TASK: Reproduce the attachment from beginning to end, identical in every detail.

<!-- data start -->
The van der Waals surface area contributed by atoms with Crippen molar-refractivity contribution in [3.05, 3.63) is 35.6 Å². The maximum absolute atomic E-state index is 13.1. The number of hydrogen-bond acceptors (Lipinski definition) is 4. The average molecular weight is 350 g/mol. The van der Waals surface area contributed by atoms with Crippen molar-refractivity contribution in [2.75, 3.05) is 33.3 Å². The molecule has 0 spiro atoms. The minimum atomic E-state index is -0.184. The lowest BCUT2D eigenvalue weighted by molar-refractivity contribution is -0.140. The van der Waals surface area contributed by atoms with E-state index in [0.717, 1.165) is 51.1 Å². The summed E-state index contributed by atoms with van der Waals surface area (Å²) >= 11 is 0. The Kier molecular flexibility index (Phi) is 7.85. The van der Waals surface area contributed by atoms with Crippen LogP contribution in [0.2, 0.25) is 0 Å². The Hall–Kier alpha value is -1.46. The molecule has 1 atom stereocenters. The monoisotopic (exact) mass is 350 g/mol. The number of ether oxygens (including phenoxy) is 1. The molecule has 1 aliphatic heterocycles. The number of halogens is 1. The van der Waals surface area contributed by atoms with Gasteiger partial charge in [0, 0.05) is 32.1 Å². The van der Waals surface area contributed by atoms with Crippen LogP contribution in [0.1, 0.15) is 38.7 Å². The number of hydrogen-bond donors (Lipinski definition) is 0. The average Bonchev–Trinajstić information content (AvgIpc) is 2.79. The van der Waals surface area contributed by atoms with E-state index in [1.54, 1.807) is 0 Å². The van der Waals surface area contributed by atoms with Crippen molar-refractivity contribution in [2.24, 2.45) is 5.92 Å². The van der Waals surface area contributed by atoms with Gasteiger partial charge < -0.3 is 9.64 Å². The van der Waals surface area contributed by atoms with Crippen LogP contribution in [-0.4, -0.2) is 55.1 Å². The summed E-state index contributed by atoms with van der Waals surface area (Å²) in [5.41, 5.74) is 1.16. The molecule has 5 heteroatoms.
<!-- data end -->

The van der Waals surface area contributed by atoms with Crippen molar-refractivity contribution in [3.05, 3.63) is 35.6 Å². The maximum absolute atomic E-state index is 13.1. The number of hydrogen-bond acceptors (Lipinski definition) is 4. The average molecular weight is 350 g/mol. The van der Waals surface area contributed by atoms with Crippen molar-refractivity contribution in [2.75, 3.05) is 33.3 Å². The molecule has 0 spiro atoms. The minimum atomic E-state index is -0.184. The lowest BCUT2D eigenvalue weighted by molar-refractivity contribution is -0.140. The van der Waals surface area contributed by atoms with E-state index in [0.717, 1.165) is 51.1 Å². The summed E-state index contributed by atoms with van der Waals surface area (Å²) >= 11 is 0. The Kier molecular flexibility index (Phi) is 7.85. The van der Waals surface area contributed by atoms with Crippen LogP contribution in [0.2, 0.25) is 0 Å². The Hall–Kier alpha value is -1.46. The molecule has 1 atom stereocenters. The monoisotopic (exact) mass is 350 g/mol. The number of ether oxygens (including phenoxy) is 1. The molecule has 1 aliphatic heterocycles. The number of halogens is 1. The van der Waals surface area contributed by atoms with Gasteiger partial charge in [0, 0.05) is 32.1 Å². The van der Waals surface area contributed by atoms with Crippen LogP contribution in [0.1, 0.15) is 38.7 Å². The number of hydrogen-bond donors (Lipinski definition) is 0. The average Bonchev–Trinajstić information content (AvgIpc) is 2.79. The van der Waals surface area contributed by atoms with E-state index in [1.54, 1.807) is 0 Å². The van der Waals surface area contributed by atoms with Crippen molar-refractivity contribution in [2.24, 2.45) is 5.92 Å². The van der Waals surface area contributed by atoms with Gasteiger partial charge < -0.3 is 9.64 Å². The van der Waals surface area contributed by atoms with Crippen LogP contribution in [-0.4, -0.2) is 55.1 Å². The summed E-state index contributed by atoms with van der Waals surface area (Å²) in [5.41, 5.74) is 1.16. The molecule has 5 heteroatoms.